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Re: first adventures

On 11/01/2014 11:40 AM, Peter Stephenson wrote:

This isn't fair in this case.  The character \ was picked to be a
special character because it isn't commonly used in normal text.  So
it's special to the command line.  You now need it to be special
somewhere else *as well*, at a later stage, for something that also
picked the backslash to be special for exactly the same reason.  It's
not surprising that takes a bit of doing.

Yeah, I see that. Still, all those {( ) .... processors are arbitrary, tho useful, tools. One could, I suppose create new ones to do whatever one wanted, including stripping quotation marks while leaving the 'special' backslash pairs. But I understand the logic of (Q) now, and I'm happy with (z) anyway because quoted strings are naturally single arguments, and (z) leaves ' \n ' alone.

But my thinking is anticipated by the ' -r ' switch, which recognizes the specialness of the ' \n ' family of escapes, so one could imagine other parts of the shell recognizing that, too. It would just 'harmonize' what print and read and echo do with what the shell itself might be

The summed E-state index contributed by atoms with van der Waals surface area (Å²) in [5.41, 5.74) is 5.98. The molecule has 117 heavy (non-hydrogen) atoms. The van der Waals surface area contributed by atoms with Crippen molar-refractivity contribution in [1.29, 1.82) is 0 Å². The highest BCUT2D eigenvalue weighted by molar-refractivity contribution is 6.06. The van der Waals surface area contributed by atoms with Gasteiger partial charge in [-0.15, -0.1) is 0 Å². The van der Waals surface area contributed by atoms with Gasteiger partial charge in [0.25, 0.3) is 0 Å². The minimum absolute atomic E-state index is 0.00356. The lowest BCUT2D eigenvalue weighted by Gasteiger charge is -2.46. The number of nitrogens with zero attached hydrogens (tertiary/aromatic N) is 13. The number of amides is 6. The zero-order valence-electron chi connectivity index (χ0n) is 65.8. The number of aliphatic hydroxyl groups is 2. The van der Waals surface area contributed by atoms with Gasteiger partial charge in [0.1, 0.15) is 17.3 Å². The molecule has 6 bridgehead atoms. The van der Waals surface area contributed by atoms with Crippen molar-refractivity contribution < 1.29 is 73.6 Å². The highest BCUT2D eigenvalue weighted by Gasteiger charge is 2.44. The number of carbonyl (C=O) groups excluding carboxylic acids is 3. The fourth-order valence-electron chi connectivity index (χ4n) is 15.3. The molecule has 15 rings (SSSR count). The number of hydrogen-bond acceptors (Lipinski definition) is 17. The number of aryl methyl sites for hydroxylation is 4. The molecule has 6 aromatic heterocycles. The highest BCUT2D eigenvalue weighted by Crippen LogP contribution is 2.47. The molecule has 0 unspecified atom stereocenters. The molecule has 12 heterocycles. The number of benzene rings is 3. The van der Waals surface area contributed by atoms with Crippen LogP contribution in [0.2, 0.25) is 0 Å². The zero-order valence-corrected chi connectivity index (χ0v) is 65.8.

able to provide, namely special treatment for  \n \t \b , etc. if requested.
With your analogy, you're trying to put a coffee bean into a roaster and
saying that you want it to emerge unscathed in such a way that it can be roast by
something else after it emerges.
I'd rather say that I'd like to be able look at the bean before it's roasted at all. Anyway, TRAPDEBUG
seems to do exactly that, so my itch is scratched.

If you want text not to be processed by the shell, the best way of doing
that is to pass it via standard input and output rather than the command
line, using "read -r" and "print -r".

Can you give me an example of that, please?

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